The strangest New Year traditions…

When the New Year comes around, people have a lot of different traditions and there certainly are a few odd ones…

Scarecrow burning
In Ecuador, their tradition is to set fire to scarecrows filled with paper at midnight on New Year’s Eve. They do this to banish any ill-fortune or bad things that happened in the past year. They also burn photographs of things that represent the past year, which leads us to believe that New Year is just a thinly veiled excuse for Ecuadorian pyromaniacs to set things on fire.

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Round things
In the Philippines, New Year is about one thing, cold hard cash. Filipino people try to use as many round things as possible to represent coins and wealth, hoping to bring prosperity and wealth for the year ahead. Round clothes, round food, you name it; if it is round, they want it.

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12 grapes
In Spain, as the clock counts down to 12, Spaniards are staring at a bunch of grapes waiting to stuff their face with 12 grapes with every ring of the bell. If you succeed, then it’s believed that you have good luck for the year ahead.

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Broken plates
In Denmark, unused plates are saved up all year until the 31st of December when they are hurled at the front doors of your friends and family in a strangely vandalistic display of affection.

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108 rings
Think the countdown of 12 rings takes too long? Try 108 on for size. In Japan, bells are rung 108 times in a Buddhist tradition that is believed to banish all human sins. It’s also good luck to be smiling or laughing going into the New Year!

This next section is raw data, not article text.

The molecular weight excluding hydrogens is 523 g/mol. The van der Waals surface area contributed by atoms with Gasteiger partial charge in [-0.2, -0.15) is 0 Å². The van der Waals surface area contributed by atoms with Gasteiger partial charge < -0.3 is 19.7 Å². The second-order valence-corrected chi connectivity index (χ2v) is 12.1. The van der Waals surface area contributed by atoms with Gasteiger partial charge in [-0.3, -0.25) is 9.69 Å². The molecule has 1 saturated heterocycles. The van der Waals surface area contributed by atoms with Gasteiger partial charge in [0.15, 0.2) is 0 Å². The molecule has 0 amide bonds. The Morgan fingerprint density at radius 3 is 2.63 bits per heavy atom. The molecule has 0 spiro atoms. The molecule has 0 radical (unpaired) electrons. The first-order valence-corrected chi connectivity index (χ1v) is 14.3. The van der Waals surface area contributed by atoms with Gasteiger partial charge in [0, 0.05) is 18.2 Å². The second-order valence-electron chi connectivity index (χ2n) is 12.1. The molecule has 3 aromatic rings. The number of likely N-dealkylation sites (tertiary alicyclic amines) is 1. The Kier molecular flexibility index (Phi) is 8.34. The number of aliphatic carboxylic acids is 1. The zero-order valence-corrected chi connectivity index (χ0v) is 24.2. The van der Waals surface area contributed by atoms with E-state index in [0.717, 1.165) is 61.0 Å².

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Coloured Underwear
In South American countries such as Mexico, Bolivia and Brazil, your fortunes for the year ahead are all decided by your underpants. Those who want to find love wear red underwear for New Year, whilst gold diggers should opt for yellow, which brings wealth and luck. If you’re just after a bit of peace for the New Year, some white pants should do the trick nicely.

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Takanakuy Festival
This annual Peruvian festival held at the end of December is all about people beating the living daylights out of each other. Competitors face off in a ring for a round of bare-knuckle brawling, which is overseen by local policemen. Takanakuy literally means ‘when the blood is boiling’, but apparently all of the fights are friendly, and represent a fresh start for the year.

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However you decide to spend your New Year’s Eve, we really hope that you have a good one!